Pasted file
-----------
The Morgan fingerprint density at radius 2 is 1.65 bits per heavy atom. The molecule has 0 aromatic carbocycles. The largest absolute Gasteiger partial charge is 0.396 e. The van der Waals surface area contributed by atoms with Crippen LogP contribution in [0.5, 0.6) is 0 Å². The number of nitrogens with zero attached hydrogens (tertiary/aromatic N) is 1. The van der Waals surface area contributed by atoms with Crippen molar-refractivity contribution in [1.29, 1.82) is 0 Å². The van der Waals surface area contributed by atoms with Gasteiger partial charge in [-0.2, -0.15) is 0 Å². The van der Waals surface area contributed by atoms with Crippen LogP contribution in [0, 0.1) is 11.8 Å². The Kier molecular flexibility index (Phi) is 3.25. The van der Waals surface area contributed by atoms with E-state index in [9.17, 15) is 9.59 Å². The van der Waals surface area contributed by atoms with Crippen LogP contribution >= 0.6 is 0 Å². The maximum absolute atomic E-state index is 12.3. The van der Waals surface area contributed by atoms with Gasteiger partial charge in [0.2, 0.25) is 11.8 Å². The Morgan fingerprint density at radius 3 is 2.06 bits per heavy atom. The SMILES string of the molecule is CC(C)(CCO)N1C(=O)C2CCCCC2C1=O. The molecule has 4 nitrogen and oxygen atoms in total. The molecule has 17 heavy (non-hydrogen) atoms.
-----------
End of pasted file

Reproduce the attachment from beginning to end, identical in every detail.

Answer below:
The Morgan fingerprint density at radius 2 is 1.65 bits per heavy atom. The molecule has 0 aromatic carbocycles. The largest absolute Gasteiger partial charge is 0.396 e. The van der Waals surface area contributed by atoms with Crippen LogP contribution in [0.5, 0.6) is 0 Å². The number of nitrogens with zero attached hydrogens (tertiary/aromatic N) is 1. The van der Waals surface area contributed by atoms with Crippen molar-refractivity contribution in [1.29, 1.82) is 0 Å². The van der Waals surface area contributed by atoms with Gasteiger partial charge in [-0.2, -0.15) is 0 Å². The van der Waals surface area contributed by atoms with Crippen LogP contribution in [0, 0.1) is 11.8 Å². The Kier molecular flexibility index (Phi) is 3.25. The van der Waals surface area contributed by atoms with E-state index in [9.17, 15) is 9.59 Å². The van der Waals surface area contributed by atoms with Crippen LogP contribution >= 0.6 is 0 Å². The maximum absolute atomic E-state index is 12.3. The van der Waals surface area contributed by atoms with Gasteiger partial charge in [0.2, 0.25) is 11.8 Å². The Morgan fingerprint density at radius 3 is 2.06 bits per heavy atom. The SMILES string of the molecule is CC(C)(CCO)N1C(=O)C2CCCCC2C1=O. The molecule has 4 nitrogen and oxygen atoms in total. The molecule has 17 heavy (non-hydrogen) atoms.